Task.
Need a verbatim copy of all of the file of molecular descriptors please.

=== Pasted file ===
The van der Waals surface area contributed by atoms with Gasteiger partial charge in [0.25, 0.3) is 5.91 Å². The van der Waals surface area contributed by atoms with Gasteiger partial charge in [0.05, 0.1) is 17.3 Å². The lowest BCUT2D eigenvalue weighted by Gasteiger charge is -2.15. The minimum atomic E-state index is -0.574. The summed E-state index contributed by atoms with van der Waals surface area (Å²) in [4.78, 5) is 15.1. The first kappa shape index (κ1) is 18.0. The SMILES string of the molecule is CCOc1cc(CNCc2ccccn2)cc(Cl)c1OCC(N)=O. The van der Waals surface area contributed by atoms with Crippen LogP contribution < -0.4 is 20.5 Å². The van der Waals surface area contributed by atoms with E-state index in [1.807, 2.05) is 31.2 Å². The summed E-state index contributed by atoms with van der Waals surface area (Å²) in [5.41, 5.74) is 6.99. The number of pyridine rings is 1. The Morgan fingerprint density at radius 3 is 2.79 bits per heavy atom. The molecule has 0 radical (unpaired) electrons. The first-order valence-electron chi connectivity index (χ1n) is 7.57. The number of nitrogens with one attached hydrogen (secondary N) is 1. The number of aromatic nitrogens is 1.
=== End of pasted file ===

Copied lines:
The van der Waals surface area contributed by atoms with Gasteiger partial charge in [0.25, 0.3) is 5.91 Å². The van der Waals surface area contributed by atoms with Gasteiger partial charge in [0.05, 0.1) is 17.3 Å². The lowest BCUT2D eigenvalue weighted by Gasteiger charge is -2.15. The minimum atomic E-state index is -0.574. The summed E-state index contributed by atoms with van der Waals surface area (Å²) in [4.78, 5) is 15.1. The first kappa shape index (κ1) is 18.0. The SMILES string of the molecule is CCOc1cc(CNCc2ccccn2)cc(Cl)c1OCC(N)=O. The van der Waals surface area contributed by atoms with Crippen LogP contribution < -0.4 is 20.5 Å². The van der Waals surface area contributed by atoms with E-state index in [1.807, 2.05) is 31.2 Å². The summed E-state index contributed by atoms with van der Waals surface area (Å²) in [5.41, 5.74) is 6.99. The number of pyridine rings is 1. The Morgan fingerprint density at radius 3 is 2.79 bits per heavy atom. The molecule has 0 radical (unpaired) electrons. The first-order valence-electron chi connectivity index (χ1n) is 7.57. The number of nitrogens with one attached hydrogen (secondary N) is 1. The number of aromatic nitrogens is 1.